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Stephan Cretier, CEO of Garda World Security. (Christinne Muschi for The Globe and Mail/Christinne Muschi for The Globe and Mail)
Stephan Cretier, CEO of Garda World Security. (Christinne Muschi for The Globe and Mail/Christinne Muschi for The Globe and Mail)

Profit slides at Garda World Add to ...

Garda World Security Corp. saw its profit erode in the latest quarter owing to the costs of integrating recent acquisitions and contracts, but expects to boost its bottom line in the next few quarters, chief executive officer Stephan Cretier said Thursday.

Mr. Cretier said the Montreal company has a history of successfully integrating acquired businesses and contracts that it has won, which should help improve its finances.

“This is why I am so confident that the growth will hit positively the bottom line over the next few quarters,” he told analysts on a conference call to discuss the quarterly results.

“We're expecting a solid second half of the year and an even better 2012. Garda is doing well. It is in a growth mode.”

Garda recently won a contract worth more than $650-million to provide enhanced security at 15 Canadian airports including Toronto’s Pearson International and a multimillion-dollar contract to protect the Foreign Commonwealth Office in Iraq. It also has won contracts that boost its cash logistics services in the United States.

Garda also recently acquired Kolossal Security, one of Canada’s largest privately held security services providers, for almost $7-million.

Some of the contracts and acquisitions were about a year ago but are “coming on the books now and there's new contracts that have started also in the last quarter,” Mr. Cretier told analysts.

When you look at Garda over a year, the operation looks “extremely sharp,” he said, but on a quarterly basis the financial results can be uneven.

The security services provider with global operations said its quarterly profit fell to $3.8-million in the quarter ended July 31. That was down from $5.3-million a year earlier owing to the costs related to recent acquisitions.

Earnings per share were 12 cents, compared with 17 cents in the same period a year earlier, said Garda.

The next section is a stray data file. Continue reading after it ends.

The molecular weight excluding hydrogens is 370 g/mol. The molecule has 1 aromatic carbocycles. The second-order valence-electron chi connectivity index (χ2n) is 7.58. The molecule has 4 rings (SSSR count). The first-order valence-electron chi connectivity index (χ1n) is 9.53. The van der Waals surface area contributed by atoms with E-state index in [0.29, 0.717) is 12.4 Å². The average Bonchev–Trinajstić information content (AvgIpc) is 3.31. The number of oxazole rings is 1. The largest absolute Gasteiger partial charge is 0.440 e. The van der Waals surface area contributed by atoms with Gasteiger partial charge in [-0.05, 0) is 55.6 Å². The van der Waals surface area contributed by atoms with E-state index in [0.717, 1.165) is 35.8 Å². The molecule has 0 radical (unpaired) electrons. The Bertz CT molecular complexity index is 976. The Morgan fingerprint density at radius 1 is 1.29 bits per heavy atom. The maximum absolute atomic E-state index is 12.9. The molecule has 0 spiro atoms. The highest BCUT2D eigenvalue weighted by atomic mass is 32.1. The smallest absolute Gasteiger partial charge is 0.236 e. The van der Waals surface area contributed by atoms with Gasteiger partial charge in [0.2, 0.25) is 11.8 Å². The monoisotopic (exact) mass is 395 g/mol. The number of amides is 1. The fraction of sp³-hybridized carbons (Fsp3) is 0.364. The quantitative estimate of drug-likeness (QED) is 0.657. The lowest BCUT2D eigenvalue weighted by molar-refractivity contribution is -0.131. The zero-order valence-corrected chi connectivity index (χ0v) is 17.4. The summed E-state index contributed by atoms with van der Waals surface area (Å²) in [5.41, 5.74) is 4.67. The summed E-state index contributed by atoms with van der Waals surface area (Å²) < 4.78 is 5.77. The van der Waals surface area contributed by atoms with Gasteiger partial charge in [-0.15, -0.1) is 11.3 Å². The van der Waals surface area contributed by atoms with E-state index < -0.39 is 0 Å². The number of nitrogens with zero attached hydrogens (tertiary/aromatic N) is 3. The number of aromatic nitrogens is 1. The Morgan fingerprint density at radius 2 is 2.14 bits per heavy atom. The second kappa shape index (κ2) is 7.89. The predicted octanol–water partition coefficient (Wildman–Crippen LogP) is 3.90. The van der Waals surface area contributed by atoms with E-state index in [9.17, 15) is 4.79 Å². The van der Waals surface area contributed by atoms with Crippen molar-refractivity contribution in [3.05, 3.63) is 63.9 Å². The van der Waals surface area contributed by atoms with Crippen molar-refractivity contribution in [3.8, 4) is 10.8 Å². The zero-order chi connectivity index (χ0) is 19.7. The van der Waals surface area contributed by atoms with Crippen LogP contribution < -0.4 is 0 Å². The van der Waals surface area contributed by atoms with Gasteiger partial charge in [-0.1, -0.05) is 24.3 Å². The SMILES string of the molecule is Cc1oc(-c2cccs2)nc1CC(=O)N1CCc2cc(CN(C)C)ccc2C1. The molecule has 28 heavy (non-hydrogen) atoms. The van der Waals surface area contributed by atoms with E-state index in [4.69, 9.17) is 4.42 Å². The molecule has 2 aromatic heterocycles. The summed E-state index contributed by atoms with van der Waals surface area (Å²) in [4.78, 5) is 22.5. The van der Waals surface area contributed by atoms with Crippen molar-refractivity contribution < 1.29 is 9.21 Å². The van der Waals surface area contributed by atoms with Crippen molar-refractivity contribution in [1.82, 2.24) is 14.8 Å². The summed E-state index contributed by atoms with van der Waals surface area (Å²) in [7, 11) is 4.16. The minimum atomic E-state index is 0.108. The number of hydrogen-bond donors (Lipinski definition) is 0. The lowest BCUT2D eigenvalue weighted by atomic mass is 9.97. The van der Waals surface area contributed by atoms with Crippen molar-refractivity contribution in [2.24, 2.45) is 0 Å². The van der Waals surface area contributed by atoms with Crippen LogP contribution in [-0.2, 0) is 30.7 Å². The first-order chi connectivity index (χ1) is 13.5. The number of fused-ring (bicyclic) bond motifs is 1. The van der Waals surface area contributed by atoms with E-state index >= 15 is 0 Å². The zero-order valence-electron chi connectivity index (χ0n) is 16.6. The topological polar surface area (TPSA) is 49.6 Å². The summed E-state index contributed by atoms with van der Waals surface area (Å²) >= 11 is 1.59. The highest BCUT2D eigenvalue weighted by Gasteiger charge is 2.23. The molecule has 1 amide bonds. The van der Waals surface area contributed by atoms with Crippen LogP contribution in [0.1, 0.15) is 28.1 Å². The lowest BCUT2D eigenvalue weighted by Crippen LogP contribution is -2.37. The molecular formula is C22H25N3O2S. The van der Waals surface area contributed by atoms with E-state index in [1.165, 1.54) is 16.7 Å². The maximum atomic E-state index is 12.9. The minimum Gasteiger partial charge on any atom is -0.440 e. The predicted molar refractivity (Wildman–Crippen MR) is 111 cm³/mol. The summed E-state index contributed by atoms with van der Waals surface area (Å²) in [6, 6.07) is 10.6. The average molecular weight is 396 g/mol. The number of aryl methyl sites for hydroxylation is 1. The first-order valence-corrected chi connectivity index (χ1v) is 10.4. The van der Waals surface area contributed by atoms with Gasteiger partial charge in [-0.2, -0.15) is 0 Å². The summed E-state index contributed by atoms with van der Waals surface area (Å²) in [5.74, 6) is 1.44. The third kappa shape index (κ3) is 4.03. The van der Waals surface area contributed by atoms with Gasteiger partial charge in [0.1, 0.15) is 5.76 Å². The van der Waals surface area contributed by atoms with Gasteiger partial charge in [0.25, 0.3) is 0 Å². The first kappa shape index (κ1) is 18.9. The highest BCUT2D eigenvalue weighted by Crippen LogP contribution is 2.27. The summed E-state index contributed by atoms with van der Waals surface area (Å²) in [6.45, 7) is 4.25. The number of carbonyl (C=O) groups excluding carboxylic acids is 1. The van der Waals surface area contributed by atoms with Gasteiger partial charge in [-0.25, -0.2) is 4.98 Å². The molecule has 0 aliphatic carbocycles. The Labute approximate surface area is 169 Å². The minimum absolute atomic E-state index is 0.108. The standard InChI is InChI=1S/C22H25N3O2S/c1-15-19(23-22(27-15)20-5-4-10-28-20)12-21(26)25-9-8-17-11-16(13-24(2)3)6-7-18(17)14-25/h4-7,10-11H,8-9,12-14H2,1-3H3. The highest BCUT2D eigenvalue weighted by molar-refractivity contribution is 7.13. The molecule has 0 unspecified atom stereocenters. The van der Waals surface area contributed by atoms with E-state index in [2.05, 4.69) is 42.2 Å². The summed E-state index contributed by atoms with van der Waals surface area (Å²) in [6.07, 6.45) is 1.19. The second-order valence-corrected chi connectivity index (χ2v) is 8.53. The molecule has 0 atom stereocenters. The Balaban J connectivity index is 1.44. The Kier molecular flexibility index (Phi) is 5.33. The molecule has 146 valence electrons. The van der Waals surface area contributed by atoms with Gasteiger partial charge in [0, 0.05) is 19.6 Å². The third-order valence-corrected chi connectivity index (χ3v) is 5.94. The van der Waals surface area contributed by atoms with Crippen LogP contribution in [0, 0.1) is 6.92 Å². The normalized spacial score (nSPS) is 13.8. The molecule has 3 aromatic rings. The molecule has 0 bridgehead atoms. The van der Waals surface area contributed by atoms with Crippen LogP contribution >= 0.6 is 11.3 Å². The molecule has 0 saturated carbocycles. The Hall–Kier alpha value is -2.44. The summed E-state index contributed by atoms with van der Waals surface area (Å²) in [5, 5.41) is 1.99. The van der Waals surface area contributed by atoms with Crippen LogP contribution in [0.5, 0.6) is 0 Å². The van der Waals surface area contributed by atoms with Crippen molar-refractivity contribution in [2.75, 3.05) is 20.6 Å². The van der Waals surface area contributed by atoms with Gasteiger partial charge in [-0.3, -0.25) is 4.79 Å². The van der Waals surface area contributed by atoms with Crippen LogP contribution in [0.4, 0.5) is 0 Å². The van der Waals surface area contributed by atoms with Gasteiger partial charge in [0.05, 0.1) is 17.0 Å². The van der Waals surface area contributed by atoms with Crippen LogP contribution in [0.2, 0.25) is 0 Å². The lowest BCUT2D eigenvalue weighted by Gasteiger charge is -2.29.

Mr. Cretier noted that Garda missed analysts' expectations on profit and earnings per share, but pointed out increased revenue of $296.5-million from $280-million.

He said there's a “little short-term pressure on margins as we ramp up to accommodate the increased volume of business, but we will be back on track, very, very shortly.”

Laurentian Bank Securities analyst Vincent Perri said the quarter's earnings per share were below his estimate of 22 cents and consensus average of 20 cents.

“The difference from our expectations is explained by slightly lower profitability, compounded by the unfavourable effects and continued startup costs on new contracts,” Mr. Perri said in a research note.

Mr. Perri added that revenue was below his expectation of $307.5-million.

He said Garda is continuing to focus on managing its costs and its debt levels have increased “modestly.” The company's net debt stood at $577.8-million at the end of the quarter, Mr. Perri said.

Mr. Cretier also said Garda’s Global Risk Consulting Group “is responding to the security demands of the rapid, sweeping changes throughout the Middle East.”

“In response, we are creating the capacity to drive our future growth. … We see strong margin improvement in the second half of the year as we continue to build upon the excellent momentum we have established.”

Garda operates armoured trucks and provides cash-handling services to the banking industry and provides security at Canadian airports. In emerging markets, it provides security for embassy personnel, reconstruction agencies and the oil and gas sector.

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